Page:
Trademark tips: Preparing evidence of use

By Vanessa Harrow,

The need to file evidence of use can crop up in many cases and the requirement to show historic use can cause problems for businesses. Failure to provide adequate evidence could have a devastating impact on a case. Vanessa Harrow explains why preparation is so crucial and provides some best practice advice.

As we examined previously, trademark rights can be vulnerable to cancellation actions where brand owners are not able to demonstrate evidence of use. However, this isn’t the only time that a company may be called upon to substantiate use of a trademark. There can be any number of actions where evidence of use is needed, including:

  • To overcome a descriptiveness/non-distinctive trademark refusal by showing acquired distinctiveness gained through use.
  • To secure or maintain a registration where use is a requirement of registration (e.g. the US).
  • To defend a non-use cancellation launched by a third party.
  • To enable you to rely on registered rights which are now subject to a use requirement.
  • To enforce unregistered rights acquired through use.

The evidence must show use of the trademark, in the relevant territory, in relation to the goods/services and it must cover the relevant period. This period will vary in each case, but this can include evidence to show current use, evidence to show use within the last three to five years or even evidence dating back to the very first use of the mark.

Fail to prepare and prepare to fail

The need to gather evidence of use for trademark matters is often not considered during the life of brand promotion. This can lead to difficulties if you are suddenly in a position where you have a short time, perhaps as little as two months, to gather evidence showing historic use of your trademark. As set out in our recent article on proving genuine use of an EUTM, a case may turn on the adequacy of the evidence of use supplied. Failure to submit suitable evidence can lead to an otherwise successful case being lost.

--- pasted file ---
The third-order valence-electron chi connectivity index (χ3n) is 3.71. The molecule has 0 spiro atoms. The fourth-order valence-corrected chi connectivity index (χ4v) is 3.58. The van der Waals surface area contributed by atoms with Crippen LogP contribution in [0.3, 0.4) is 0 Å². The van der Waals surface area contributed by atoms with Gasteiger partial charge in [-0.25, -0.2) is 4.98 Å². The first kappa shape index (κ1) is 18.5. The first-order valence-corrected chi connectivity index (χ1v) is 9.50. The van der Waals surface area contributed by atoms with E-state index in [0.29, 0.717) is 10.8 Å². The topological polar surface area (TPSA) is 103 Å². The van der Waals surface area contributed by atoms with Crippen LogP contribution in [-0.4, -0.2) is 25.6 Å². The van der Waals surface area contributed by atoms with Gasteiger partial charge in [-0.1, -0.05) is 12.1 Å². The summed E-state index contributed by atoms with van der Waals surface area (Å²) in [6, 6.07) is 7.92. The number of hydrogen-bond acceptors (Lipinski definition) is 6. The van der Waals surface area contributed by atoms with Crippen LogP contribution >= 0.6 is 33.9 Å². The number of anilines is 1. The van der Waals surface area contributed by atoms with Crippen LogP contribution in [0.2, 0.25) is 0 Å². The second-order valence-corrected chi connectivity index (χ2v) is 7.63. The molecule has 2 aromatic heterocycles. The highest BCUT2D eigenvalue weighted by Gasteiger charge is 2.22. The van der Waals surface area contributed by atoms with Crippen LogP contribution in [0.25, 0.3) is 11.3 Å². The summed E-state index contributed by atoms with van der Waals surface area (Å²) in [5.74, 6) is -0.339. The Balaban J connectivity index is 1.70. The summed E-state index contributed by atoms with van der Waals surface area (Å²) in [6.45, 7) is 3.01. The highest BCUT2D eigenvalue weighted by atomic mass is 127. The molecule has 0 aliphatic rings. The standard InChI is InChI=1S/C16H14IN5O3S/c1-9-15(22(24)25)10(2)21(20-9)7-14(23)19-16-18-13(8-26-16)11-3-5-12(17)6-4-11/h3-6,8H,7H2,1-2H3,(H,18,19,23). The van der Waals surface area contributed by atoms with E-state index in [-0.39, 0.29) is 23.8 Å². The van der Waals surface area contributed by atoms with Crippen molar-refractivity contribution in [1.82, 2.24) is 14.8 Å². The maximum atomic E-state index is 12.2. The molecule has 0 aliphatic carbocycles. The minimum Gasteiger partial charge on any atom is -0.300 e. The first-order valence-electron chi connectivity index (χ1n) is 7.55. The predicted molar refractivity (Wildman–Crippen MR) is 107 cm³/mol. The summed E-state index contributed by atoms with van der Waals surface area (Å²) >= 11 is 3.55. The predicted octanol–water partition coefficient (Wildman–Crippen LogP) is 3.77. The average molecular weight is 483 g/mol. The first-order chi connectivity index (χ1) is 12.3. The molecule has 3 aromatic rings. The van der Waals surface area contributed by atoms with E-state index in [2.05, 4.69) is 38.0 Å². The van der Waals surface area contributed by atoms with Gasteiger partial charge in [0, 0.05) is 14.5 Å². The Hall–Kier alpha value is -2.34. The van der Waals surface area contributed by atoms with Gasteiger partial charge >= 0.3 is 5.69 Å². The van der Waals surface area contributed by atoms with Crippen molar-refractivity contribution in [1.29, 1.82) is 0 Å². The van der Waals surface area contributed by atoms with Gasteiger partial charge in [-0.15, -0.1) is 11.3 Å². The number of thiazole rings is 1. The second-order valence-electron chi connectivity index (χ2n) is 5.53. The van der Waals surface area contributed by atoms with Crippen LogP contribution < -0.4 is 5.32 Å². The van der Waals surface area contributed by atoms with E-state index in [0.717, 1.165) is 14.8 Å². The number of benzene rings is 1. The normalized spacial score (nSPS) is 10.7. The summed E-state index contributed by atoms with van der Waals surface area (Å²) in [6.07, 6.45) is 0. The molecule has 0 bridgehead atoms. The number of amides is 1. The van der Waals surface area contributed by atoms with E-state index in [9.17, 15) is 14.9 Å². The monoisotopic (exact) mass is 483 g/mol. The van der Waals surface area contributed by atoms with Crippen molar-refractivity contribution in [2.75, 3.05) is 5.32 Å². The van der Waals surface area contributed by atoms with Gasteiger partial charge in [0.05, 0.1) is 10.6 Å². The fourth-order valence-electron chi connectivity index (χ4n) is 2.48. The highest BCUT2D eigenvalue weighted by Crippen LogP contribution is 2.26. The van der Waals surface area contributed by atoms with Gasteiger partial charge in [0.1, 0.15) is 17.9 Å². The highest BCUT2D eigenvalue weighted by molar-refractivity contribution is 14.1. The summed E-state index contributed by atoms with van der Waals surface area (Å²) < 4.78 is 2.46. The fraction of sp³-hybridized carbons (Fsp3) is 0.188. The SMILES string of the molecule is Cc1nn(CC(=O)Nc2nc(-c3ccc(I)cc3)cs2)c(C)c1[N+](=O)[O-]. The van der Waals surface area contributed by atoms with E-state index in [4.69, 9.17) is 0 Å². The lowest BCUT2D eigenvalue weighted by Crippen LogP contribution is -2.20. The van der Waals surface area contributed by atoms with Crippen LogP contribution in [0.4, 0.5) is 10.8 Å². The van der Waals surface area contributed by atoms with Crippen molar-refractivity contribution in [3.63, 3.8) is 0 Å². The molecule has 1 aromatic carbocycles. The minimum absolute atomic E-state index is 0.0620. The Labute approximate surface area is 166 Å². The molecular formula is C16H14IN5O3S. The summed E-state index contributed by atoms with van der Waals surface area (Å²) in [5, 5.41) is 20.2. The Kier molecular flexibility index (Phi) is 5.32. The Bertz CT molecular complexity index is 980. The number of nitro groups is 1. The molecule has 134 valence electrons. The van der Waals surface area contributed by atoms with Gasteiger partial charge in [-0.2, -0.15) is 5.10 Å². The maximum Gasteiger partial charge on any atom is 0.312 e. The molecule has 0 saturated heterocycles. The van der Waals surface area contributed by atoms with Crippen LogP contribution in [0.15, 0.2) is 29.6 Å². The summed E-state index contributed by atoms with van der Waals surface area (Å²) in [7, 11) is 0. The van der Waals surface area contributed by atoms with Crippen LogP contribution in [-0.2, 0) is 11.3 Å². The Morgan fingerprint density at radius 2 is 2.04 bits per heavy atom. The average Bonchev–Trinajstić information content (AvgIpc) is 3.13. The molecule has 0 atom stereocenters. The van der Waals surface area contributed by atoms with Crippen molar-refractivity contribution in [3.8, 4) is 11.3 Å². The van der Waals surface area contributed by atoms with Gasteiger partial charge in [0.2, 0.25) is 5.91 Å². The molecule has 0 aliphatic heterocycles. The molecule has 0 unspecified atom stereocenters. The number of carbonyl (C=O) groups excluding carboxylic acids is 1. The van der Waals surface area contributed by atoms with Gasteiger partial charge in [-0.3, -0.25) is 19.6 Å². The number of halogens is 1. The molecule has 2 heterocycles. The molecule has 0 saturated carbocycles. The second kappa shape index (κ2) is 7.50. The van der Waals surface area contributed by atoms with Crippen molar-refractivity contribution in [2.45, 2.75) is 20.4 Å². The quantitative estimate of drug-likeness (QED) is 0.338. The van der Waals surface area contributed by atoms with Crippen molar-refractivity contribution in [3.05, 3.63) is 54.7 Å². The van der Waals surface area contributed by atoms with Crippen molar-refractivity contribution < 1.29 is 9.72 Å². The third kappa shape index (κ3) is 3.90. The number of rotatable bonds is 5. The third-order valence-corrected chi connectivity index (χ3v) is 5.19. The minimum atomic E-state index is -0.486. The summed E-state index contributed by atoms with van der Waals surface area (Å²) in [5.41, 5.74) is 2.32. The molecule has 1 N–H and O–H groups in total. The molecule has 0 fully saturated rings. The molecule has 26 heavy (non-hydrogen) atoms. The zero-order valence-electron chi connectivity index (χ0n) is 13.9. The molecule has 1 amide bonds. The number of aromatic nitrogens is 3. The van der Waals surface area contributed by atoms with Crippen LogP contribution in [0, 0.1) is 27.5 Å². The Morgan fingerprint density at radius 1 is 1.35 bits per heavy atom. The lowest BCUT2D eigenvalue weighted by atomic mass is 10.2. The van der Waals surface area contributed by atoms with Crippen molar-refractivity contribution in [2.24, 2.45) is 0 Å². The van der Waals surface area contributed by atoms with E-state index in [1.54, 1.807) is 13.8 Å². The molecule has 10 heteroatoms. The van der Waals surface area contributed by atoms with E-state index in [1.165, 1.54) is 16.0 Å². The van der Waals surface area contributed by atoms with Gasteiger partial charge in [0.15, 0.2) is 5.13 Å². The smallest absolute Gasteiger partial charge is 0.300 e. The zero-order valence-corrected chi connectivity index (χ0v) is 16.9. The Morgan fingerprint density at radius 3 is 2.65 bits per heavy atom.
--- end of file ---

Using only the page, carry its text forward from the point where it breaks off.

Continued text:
Which type of evidence is best?

The type of evidence that you will be required to supply will ultimately depend on the action at hand but, as a general rule, the following items are extremely helpful to evidence use:

  • Photographs showing the mark embossed, printed, transferred or otherwise applied to goods;
  • Labels/tags (these are best evidenced with dated design drawings and/or photographs);
  • Packaging/storage or transport boxes (these are best evidenced with dated design drawings and/or photographs);
  • Brochures, leaflets, price lists etc.;
  • Company stationery (if shared externally);
  • Invoices;
  • Show cards/display devices (these are best evidenced with dated design drawings and/or photographs);
  • Photographs of exhibition stands and the like;
  • Independent press publications/third-party commentary;
  • Extracts from advertising (including printed, online, TV etc.);
  • Photographs of vehicles or company property bearing the mark; and
  • Website extracts.

Evidence gathering: best practice

Keep a store of material showing use of your trademark. The strongest evidence will be dated and ideally, the country of use should be clear.

When assessing and storing evidence, consider:

  • Does this show the mark?
  • Is it clear from the evidence what goods/services the use relates to? (If not, make a contemporaneous note of this information.)
  • Does the evidence show a date? (If not, make a contemporaneous note of this information.)
  • Does the evidence show a location? (If not, make a contemporaneous note of this information.)
  • Does the evidence contain any information which should remain confidential?  If so, can this be redacted?

If evidence is gathered each year and stored safely, you will ultimately have a wealth of material available to ensure the best case is presented if and when evidence of use is needed.

If you require any further information or guidance on evidence gathering, please contact one of our trademark attorneys below.

Vanessa Harrow is a Managing Director, Trademarks at Novagraaf in the UK.

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